Day of Russian Unity

01 November 2013

This Monday, the 4th of November, Russia celebrates the Day of Russian Unity  (День народного единства). The day marks the anniversary of the uprising, which expelled Polish-Lithuanian forces from Moscow in 1612, ending the period known as the Time of Troubles (Смутное время). The day is celebrated with an official state commemoration in Nizhny Novgorod (Нижний Новгород) and also, often times, a protest in Moscow, making it one of Russia’s most controversial holidays.

The holiday is also one of Russia’s newest, having only been established in 2005. President Putin intended the holiday to be a continuation of an older holiday, which was first celebrated in 1613 until 1917, when the Bolsheviks replaced the day with a celebration of the October Revolution. Because of this complicated history, the holiday does not enjoy widespread popularity in Russia today and is often a day of protest for members of the present day communist party as well as neo-Nazi groups.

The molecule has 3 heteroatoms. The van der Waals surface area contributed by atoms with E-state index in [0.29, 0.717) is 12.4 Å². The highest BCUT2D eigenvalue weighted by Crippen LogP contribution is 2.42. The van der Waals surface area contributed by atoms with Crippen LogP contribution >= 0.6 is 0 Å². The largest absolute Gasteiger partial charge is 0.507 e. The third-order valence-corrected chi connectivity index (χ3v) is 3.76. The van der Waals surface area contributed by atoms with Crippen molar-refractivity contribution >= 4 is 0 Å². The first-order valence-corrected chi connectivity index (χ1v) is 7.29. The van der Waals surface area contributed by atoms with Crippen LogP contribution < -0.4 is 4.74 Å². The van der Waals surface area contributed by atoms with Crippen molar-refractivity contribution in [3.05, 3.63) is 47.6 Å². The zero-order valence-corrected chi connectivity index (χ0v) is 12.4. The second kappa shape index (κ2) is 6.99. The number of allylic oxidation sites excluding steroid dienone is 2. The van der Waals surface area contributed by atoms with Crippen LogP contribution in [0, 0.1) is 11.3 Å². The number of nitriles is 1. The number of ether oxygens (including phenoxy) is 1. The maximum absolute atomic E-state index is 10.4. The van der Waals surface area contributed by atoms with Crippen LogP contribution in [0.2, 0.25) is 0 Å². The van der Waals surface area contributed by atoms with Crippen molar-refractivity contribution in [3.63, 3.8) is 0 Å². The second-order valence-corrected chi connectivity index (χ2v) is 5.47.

Despite the controversy, the day has been used as an occasion to celebrate Russian culture and heritage and support movements that help the disabled, children, teenagers and orphans. Be sure to use the occasion to celebrate Russian Unity in your own way!

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